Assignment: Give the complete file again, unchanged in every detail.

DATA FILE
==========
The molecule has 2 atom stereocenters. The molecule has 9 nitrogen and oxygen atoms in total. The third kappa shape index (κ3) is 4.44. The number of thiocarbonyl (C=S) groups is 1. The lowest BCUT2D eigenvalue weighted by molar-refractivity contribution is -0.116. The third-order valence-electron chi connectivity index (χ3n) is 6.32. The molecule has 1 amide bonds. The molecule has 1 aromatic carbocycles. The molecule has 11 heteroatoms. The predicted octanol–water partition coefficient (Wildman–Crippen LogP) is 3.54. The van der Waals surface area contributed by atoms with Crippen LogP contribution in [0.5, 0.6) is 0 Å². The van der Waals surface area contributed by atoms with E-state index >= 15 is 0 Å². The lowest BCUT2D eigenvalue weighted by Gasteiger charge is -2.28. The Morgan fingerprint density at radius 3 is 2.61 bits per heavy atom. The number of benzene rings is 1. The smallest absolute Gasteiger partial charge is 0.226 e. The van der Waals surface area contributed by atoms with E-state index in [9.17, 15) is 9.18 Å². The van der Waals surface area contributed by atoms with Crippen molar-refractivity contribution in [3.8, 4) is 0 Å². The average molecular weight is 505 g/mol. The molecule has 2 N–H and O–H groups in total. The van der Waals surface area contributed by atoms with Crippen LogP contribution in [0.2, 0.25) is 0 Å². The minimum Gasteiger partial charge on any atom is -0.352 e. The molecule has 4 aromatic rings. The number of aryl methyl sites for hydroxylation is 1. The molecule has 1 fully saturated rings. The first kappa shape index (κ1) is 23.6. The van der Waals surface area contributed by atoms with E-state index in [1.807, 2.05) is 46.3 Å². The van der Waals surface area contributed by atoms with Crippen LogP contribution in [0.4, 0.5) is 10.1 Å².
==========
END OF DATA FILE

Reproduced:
The molecule has 2 atom stereocenters. The molecule has 9 nitrogen and oxygen atoms in total. The third kappa shape index (κ3) is 4.44. The number of thiocarbonyl (C=S) groups is 1. The lowest BCUT2D eigenvalue weighted by molar-refractivity contribution is -0.116. The third-order valence-electron chi connectivity index (χ3n) is 6.32. The molecule has 1 amide bonds. The molecule has 1 aromatic carbocycles. The molecule has 11 heteroatoms. The predicted octanol–water partition coefficient (Wildman–Crippen LogP) is 3.54. The van der Waals surface area contributed by atoms with Crippen LogP contribution in [0.5, 0.6) is 0 Å². The van der Waals surface area contributed by atoms with E-state index >= 15 is 0 Å². The lowest BCUT2D eigenvalue weighted by Gasteiger charge is -2.28. The Morgan fingerprint density at radius 3 is 2.61 bits per heavy atom. The number of benzene rings is 1. The smallest absolute Gasteiger partial charge is 0.226 e. The van der Waals surface area contributed by atoms with E-state index in [9.17, 15) is 9.18 Å². The van der Waals surface area contributed by atoms with Crippen molar-refractivity contribution in [3.8, 4) is 0 Å². The average molecular weight is 505 g/mol. The molecule has 2 N–H and O–H groups in total. The van der Waals surface area contributed by atoms with Crippen LogP contribution in [0.2, 0.25) is 0 Å². The minimum Gasteiger partial charge on any atom is -0.352 e. The molecule has 4 aromatic rings. The number of aryl methyl sites for hydroxylation is 1. The molecule has 1 fully saturated rings. The first kappa shape index (κ1) is 23.6. The van der Waals surface area contributed by atoms with E-state index in [1.807, 2.05) is 46.3 Å². The van der Waals surface area contributed by atoms with Crippen LogP contribution in [0.4, 0.5) is 10.1 Å².